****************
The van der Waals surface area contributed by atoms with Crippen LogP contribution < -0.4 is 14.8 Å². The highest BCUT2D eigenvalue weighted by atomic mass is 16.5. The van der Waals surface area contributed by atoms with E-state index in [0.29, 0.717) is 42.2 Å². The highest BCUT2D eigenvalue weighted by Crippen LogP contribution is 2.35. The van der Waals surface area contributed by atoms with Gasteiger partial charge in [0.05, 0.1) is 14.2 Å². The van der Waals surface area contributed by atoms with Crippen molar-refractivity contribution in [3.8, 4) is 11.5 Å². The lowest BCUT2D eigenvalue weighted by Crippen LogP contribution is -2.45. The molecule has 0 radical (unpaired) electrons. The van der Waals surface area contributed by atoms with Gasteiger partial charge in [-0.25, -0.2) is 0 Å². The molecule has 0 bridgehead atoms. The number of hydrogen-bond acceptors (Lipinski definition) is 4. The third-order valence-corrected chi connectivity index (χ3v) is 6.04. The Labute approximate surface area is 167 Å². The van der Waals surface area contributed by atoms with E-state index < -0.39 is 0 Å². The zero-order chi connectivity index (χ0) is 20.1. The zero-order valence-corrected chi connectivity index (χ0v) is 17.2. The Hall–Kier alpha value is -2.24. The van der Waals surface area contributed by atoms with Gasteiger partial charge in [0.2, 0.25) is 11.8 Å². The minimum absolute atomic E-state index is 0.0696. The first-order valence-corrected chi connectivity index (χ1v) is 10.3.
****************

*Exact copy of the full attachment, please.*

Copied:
The van der Waals surface area contributed by atoms with Crippen LogP contribution < -0.4 is 14.8 Å². The highest BCUT2D eigenvalue weighted by atomic mass is 16.5. The van der Waals surface area contributed by atoms with E-state index in [0.29, 0.717) is 42.2 Å². The highest BCUT2D eigenvalue weighted by Crippen LogP contribution is 2.35. The van der Waals surface area contributed by atoms with Gasteiger partial charge in [0.05, 0.1) is 14.2 Å². The van der Waals surface area contributed by atoms with Crippen molar-refractivity contribution in [3.8, 4) is 11.5 Å². The lowest BCUT2D eigenvalue weighted by Crippen LogP contribution is -2.45. The molecule has 0 radical (unpaired) electrons. The van der Waals surface area contributed by atoms with Gasteiger partial charge in [-0.25, -0.2) is 0 Å². The molecule has 0 bridgehead atoms. The number of hydrogen-bond acceptors (Lipinski definition) is 4. The third-order valence-corrected chi connectivity index (χ3v) is 6.04. The Labute approximate surface area is 167 Å². The van der Waals surface area contributed by atoms with E-state index < -0.39 is 0 Å². The zero-order chi connectivity index (χ0) is 20.1. The zero-order valence-corrected chi connectivity index (χ0v) is 17.2. The Hall–Kier alpha value is -2.24. The van der Waals surface area contributed by atoms with Gasteiger partial charge in [0.2, 0.25) is 11.8 Å². The minimum absolute atomic E-state index is 0.0696. The first-order valence-corrected chi connectivity index (χ1v) is 10.3.